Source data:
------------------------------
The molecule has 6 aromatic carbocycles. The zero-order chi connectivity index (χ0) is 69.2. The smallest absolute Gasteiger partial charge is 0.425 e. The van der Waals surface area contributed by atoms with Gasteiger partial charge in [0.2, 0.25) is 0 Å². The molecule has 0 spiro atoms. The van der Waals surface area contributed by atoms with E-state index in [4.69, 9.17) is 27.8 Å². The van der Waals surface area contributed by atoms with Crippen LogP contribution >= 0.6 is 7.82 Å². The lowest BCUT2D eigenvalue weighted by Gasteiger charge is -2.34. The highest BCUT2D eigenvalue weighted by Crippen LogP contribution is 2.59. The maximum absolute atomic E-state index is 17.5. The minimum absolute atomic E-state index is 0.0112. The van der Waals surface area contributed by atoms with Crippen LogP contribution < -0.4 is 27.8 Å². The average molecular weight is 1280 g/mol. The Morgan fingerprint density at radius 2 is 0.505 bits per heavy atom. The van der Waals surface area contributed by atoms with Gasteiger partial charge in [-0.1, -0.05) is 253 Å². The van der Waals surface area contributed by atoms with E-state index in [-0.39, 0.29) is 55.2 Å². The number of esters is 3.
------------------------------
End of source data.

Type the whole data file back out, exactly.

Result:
The molecule has 6 aromatic carbocycles. The zero-order chi connectivity index (χ0) is 69.2. The smallest absolute Gasteiger partial charge is 0.425 e. The van der Waals surface area contributed by atoms with Gasteiger partial charge in [0.2, 0.25) is 0 Å². The molecule has 0 spiro atoms. The van der Waals surface area contributed by atoms with E-state index in [4.69, 9.17) is 27.8 Å². The van der Waals surface area contributed by atoms with Crippen LogP contribution >= 0.6 is 7.82 Å². The lowest BCUT2D eigenvalue weighted by Gasteiger charge is -2.34. The highest BCUT2D eigenvalue weighted by Crippen LogP contribution is 2.59. The maximum absolute atomic E-state index is 17.5. The minimum absolute atomic E-state index is 0.0112. The van der Waals surface area contributed by atoms with Crippen LogP contribution < -0.4 is 27.8 Å². The average molecular weight is 1280 g/mol. The Morgan fingerprint density at radius 2 is 0.505 bits per heavy atom. The van der Waals surface area contributed by atoms with Gasteiger partial charge in [-0.1, -0.05) is 253 Å². The van der Waals surface area contributed by atoms with E-state index in [-0.39, 0.29) is 55.2 Å². The number of esters is 3.